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If z > 0, is [m][fraction](x+z)/(y+z)[/fraction] > [fraction]x/y[/frac

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Concentration: International Business, General Management
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If z > 0, is [m][fraction](x+z)/(y+z)[/fraction] > [fraction]x/y[/frac  [#permalink]

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New post 20 Oct 2018, 10:40
1
00:00
A
B
C
D
E

Difficulty:

  55% (hard)

Question Stats:

59% (01:57) correct 41% (01:37) wrong based on 28 sessions

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Re: If z > 0, is [m][fraction](x+z)/(y+z)[/fraction] > [fraction]x/y[/frac  [#permalink]

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New post 20 Oct 2018, 10:54
1) 0< x< y
2) x< y

Option A: 0<x<y
which says 0<x/y<1

hence lets take x/y=1/2....if you add any value of Z as positive to the positive number , it will always be greater than original

that is (x+z)/(y+z) will always be greater than x/y if z>0,

to illustrate x= 1, y= 2 and z= 0.1 which gives x/y= 1/2= 0.5
but (x+z)/(y+z)= 1.1/2.1> 0.5 as it is euual to 0.55

hence sufficient


Option B
x<y

which means x and y can be negative as well

if x= -2 and y = -1
x/y= 2
if we take z= 0.5, it becomes (x+z)/(y+z)=-1.5/-0.5= 3, which is more than original x/y= 2
but if we take z= 2, it becomes 0/1= 0 which is less

hence not sufficient

A is the answer
General Discussion
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Re: If z > 0, is [m][fraction](x+z)/(y+z)[/fraction] > [fraction]x/y[/frac  [#permalink]

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New post 20 Oct 2018, 10:49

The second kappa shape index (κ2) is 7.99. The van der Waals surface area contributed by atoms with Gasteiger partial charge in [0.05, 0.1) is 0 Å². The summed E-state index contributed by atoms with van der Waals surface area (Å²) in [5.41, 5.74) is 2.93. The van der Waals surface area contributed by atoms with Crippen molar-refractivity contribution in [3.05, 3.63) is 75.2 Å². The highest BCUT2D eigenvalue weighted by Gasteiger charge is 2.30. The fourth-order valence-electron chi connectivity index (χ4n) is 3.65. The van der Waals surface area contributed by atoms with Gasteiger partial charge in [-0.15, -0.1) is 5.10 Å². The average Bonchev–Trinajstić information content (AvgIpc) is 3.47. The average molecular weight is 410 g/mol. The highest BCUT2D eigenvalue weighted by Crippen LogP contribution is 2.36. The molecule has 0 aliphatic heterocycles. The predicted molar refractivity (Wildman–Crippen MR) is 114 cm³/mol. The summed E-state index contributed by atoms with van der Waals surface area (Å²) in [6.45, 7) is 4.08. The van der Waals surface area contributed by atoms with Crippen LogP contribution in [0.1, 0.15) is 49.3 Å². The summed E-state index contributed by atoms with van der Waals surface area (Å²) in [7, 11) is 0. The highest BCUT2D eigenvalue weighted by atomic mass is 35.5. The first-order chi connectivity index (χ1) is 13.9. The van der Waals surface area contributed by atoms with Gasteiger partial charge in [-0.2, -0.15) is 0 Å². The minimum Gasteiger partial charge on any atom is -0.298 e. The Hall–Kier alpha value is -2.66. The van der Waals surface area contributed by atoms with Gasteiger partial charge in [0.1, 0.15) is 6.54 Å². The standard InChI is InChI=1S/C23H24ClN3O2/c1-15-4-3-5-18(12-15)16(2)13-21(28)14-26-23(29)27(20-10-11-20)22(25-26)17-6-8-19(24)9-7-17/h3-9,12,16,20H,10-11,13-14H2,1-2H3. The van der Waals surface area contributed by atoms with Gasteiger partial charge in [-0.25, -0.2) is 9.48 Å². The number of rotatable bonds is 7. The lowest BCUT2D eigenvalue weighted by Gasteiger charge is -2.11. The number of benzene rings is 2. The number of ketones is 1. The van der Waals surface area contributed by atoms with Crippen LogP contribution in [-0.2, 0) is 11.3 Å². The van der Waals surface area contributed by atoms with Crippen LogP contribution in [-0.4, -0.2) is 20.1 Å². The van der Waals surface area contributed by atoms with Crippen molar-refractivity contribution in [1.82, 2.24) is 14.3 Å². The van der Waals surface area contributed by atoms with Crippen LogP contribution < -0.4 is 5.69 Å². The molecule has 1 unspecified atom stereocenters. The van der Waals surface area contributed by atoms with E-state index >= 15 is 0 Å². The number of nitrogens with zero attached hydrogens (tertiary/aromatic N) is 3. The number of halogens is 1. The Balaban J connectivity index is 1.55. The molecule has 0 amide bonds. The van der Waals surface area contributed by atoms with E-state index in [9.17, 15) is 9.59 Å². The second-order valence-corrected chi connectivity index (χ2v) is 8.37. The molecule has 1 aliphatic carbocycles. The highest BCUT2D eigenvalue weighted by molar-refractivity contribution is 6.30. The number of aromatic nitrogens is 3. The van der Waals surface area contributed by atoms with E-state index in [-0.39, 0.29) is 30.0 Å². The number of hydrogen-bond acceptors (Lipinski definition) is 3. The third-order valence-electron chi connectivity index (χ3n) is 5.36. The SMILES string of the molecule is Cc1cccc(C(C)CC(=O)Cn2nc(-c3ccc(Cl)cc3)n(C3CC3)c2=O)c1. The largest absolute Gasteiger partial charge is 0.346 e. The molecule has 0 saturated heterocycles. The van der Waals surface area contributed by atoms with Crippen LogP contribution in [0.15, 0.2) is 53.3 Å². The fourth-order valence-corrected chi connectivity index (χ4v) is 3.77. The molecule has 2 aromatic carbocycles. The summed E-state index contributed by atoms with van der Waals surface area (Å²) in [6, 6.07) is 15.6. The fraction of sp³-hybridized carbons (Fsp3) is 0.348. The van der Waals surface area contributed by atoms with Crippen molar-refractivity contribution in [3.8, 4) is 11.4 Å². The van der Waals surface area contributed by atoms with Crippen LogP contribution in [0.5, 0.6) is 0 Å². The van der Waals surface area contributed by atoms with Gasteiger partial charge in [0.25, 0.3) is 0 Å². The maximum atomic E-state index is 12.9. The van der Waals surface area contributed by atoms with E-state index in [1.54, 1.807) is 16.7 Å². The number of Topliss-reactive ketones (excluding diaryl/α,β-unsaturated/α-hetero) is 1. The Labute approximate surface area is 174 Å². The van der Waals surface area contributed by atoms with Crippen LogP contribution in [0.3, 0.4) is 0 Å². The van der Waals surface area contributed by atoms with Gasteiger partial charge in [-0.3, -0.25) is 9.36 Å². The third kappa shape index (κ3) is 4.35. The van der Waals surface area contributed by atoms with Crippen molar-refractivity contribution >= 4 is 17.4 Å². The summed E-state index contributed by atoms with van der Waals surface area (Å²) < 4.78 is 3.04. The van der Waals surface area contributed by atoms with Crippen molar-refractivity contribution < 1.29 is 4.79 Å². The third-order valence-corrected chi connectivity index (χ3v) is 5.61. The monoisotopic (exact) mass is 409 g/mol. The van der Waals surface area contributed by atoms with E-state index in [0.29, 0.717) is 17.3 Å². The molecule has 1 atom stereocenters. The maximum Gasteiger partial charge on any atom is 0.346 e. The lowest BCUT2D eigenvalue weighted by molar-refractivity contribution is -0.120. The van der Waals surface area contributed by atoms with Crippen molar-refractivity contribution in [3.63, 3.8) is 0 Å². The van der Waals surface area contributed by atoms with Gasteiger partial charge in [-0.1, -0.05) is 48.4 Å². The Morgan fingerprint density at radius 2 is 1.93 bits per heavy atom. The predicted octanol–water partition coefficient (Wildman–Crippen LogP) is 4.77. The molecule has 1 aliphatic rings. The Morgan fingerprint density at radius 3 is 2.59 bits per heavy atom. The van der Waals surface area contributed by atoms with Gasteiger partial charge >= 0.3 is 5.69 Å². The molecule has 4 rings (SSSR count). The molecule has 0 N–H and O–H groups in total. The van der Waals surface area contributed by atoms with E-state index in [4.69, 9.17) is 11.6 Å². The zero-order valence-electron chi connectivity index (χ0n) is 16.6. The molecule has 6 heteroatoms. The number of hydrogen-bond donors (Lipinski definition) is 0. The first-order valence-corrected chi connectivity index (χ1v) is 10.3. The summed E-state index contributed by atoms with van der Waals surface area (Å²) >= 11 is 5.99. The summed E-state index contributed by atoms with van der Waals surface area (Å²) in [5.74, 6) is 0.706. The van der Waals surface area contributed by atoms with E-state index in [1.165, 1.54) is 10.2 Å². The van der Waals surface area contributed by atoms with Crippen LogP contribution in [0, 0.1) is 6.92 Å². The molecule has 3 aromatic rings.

Answer is d:

we do not need to know that x and y are positive you can plug in negative values to test this

let x = -3 and y = -2 and z = 1
therefore
LHS: (-3 + 1) / (-2+1)
=2
RHS: -3/-2
=3/2

Therefore LHS > RHS
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Re: If z > 0, is [m][fraction](x+z)/(y+z)[/fraction] > [fraction]x/y[/frac  [#permalink]

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New post 20 Oct 2018, 10:58
A.

Getting first sufficient through number plugging and second insufficient through number plugging.
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Re: If z > 0, is [m][fraction](x+z)/(y+z)[/fraction] > [fraction]x/y[/frac  [#permalink]

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New post 20 Oct 2018, 11:00
Statement 1: 0< x< y, since z> 0 clearly \(\frac{(x+z)}{(y+z)}\)>\(\frac{x}{y}\)

Take x =1 , y = 2 for example, 1/2<3/4 --> Sufficient

Statement 2: x <y

+ In case 0 <x<y --> Same as statement 1 \(\frac{(x+z)}{(y+z)}\)>\(\frac{x}{y}\)
+ In case x <y<0 --> \(\frac{x}{y}\) > 0, similar to above case, \(\frac{(x+z)}{(y+z)}\)>\(\frac{x}{y}\)
+ In case x <=0<y, take x = -1, y = 2, so: -1/2<(-1+1) + (2+1)
--> can conclude \(\frac{(x+z)}{(y+z)}\)>\(\frac{x}{y}\)
--> Statement 2 is sufficient

Answer: D
GMAT Club Bot
Re: If z > 0, is [m][fraction](x+z)/(y+z)[/fraction] > [fraction]x/y[/frac   [#permalink] 20 Oct 2018, 11:00
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